Blood Symmetry by Kate Rhodes (2016)

Over the course of five novels Kate Rhodes has grown into a top-flight crime writer. I don’t read a great deal of contemporary crime, but there is something about the way she writes, the way she portrays her characters, that has me eager to read each new book as soon as it arrives in the world.

This book opens with a perfectly executed scene.

It is early morning and a woman – a doctor and a single mother – is jogging on Clapham Common with her young son in tow. It’s something that she does everyday, but this day is different. Because she is being watched, by a couple who have a particular interest in her.

Later that day her son, Mikey, is found, wandering alone. He is distressed and disorientated, and he will not say a word.

And in the evening a labelled pack of Doctor Clare Riordan’s blood is found on a doorstep in central London ….

The writing was wonderful. I knew that this was crime novel, but it could have turned this story into anything it might have wanted to become. And it quickly became clear than the story would be both distinctive and meaningful. Any concerns I had that there might be echoes of a certain real-life case were swept right away.

29058751Dr Alice Quentin is a Forensic Psychologist, and as the story opens she is beginning a new job as deputy director of Forensic Psychology Unit  of the Metropolitan Police Department. It isn’t the right time for her to take on a demanding new case, she shouldn’t be working on the same investigation as DCI Don Burns now that their relationship was ‘official’ but it was clear from the start that this was an exceptional situation, and that Alice was the best person to work with the child who had to be protected and handled with the greatest care.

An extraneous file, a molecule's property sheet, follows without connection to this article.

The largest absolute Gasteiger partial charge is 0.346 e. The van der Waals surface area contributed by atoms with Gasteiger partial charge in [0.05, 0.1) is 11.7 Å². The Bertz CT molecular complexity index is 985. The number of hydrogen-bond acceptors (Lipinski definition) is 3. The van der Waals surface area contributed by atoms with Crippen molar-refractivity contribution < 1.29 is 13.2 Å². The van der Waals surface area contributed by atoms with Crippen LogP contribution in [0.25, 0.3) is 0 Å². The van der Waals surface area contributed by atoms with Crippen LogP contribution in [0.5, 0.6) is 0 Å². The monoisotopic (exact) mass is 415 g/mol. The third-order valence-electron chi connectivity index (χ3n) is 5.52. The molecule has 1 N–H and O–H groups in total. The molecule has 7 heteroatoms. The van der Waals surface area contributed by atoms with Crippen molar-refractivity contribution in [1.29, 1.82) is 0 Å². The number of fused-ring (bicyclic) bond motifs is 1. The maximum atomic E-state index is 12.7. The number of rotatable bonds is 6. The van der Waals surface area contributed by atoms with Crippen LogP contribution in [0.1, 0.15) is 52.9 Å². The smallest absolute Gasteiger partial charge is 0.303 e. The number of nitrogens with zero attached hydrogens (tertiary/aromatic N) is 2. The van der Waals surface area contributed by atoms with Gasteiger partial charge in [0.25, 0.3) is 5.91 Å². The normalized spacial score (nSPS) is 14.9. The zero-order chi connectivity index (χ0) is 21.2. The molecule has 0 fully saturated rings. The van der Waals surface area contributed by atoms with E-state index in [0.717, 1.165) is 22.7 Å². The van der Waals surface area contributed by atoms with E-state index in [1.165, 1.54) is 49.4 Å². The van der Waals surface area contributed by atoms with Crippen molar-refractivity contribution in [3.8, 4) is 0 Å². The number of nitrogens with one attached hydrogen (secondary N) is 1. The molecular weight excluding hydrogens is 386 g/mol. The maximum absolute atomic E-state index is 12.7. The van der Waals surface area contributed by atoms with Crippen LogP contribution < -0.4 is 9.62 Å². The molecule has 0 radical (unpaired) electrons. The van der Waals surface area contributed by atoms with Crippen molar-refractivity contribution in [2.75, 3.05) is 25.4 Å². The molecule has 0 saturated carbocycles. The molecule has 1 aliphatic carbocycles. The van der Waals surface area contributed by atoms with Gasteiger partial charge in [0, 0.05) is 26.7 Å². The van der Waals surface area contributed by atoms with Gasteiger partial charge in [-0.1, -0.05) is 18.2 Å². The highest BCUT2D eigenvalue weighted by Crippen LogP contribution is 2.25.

She grasped the situation quickly, but she wasn’t entirely happy. Her relationship was common knowledge, and, though she knew that Don had done the right thing when he put it on record, she wished that he had asked her first.

Her work with Mikey showed Alice as a capable and compassionate professional so very well. And the child’s trauma, and his difficult progress as he struggled to cope with his situation, were sensitively and realistically captured. Every detail was right, and I was drawn in and made to care.

I understood Alice’s deep concern for Mikey, and her determination to do everything in her power to help him and to help the investigation that she hoped – maybe against hope – would restore his beloved mother to him.

Kate Rhodes was very clever to set this case against this stage in Alice’s personal life. Because seeing things together illuminated her character wonderfully well. She put a little too much emotional energy into her career, because, while she loved the idea of a more fulfilling life away from work, she had a deep-set fear of being hurt, being unable to cope ….